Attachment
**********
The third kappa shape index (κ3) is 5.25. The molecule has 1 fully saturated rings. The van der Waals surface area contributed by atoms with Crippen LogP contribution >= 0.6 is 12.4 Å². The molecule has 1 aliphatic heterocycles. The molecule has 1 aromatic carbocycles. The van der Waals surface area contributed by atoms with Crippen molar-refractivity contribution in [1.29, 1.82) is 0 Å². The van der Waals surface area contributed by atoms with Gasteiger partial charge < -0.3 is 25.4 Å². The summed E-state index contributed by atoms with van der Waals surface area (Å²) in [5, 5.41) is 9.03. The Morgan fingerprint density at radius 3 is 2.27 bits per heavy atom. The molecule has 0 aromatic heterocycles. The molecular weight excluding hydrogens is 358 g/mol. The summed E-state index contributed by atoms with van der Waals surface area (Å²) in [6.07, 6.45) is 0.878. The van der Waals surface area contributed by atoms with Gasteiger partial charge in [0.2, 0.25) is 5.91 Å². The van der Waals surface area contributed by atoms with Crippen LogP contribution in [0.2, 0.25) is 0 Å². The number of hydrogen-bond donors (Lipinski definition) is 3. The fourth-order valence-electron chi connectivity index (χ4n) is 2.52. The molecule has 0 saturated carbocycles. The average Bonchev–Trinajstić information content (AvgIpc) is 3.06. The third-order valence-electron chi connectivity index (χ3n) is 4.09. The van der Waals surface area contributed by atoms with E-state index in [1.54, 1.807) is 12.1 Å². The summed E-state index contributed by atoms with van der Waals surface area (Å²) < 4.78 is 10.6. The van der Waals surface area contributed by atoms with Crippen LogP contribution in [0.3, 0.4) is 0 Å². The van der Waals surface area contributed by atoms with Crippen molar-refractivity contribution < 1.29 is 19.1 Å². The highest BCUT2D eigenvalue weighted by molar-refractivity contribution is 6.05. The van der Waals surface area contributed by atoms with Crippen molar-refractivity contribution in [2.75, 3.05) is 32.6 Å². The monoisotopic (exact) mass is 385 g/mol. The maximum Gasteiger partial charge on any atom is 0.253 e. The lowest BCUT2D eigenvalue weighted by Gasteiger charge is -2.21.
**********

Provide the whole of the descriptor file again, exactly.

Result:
The third kappa shape index (κ3) is 5.25. The molecule has 1 fully saturated rings. The van der Waals surface area contributed by atoms with Crippen LogP contribution >= 0.6 is 12.4 Å². The molecule has 1 aliphatic heterocycles. The molecule has 1 aromatic carbocycles. The van der Waals surface area contributed by atoms with Crippen molar-refractivity contribution in [1.29, 1.82) is 0 Å². The van der Waals surface area contributed by atoms with Gasteiger partial charge < -0.3 is 25.4 Å². The summed E-state index contributed by atoms with van der Waals surface area (Å²) in [5, 5.41) is 9.03. The Morgan fingerprint density at radius 3 is 2.27 bits per heavy atom. The molecule has 0 aromatic heterocycles. The molecular weight excluding hydrogens is 358 g/mol. The summed E-state index contributed by atoms with van der Waals surface area (Å²) in [6.07, 6.45) is 0.878. The van der Waals surface area contributed by atoms with Gasteiger partial charge in [0.2, 0.25) is 5.91 Å². The van der Waals surface area contributed by atoms with Crippen LogP contribution in [0.2, 0.25) is 0 Å². The number of hydrogen-bond donors (Lipinski definition) is 3. The fourth-order valence-electron chi connectivity index (χ4n) is 2.52. The molecule has 0 saturated carbocycles. The average Bonchev–Trinajstić information content (AvgIpc) is 3.06. The third-order valence-electron chi connectivity index (χ3n) is 4.09. The van der Waals surface area contributed by atoms with E-state index in [1.54, 1.807) is 12.1 Å². The summed E-state index contributed by atoms with van der Waals surface area (Å²) < 4.78 is 10.6. The van der Waals surface area contributed by atoms with Crippen LogP contribution in [0.3, 0.4) is 0 Å². The van der Waals surface area contributed by atoms with Crippen molar-refractivity contribution < 1.29 is 19.1 Å². The highest BCUT2D eigenvalue weighted by molar-refractivity contribution is 6.05. The van der Waals surface area contributed by atoms with Crippen molar-refractivity contribution in [2.75, 3.05) is 32.6 Å². The monoisotopic (exact) mass is 385 g/mol. The maximum Gasteiger partial charge on any atom is 0.253 e. The lowest BCUT2D eigenvalue weighted by Gasteiger charge is -2.21.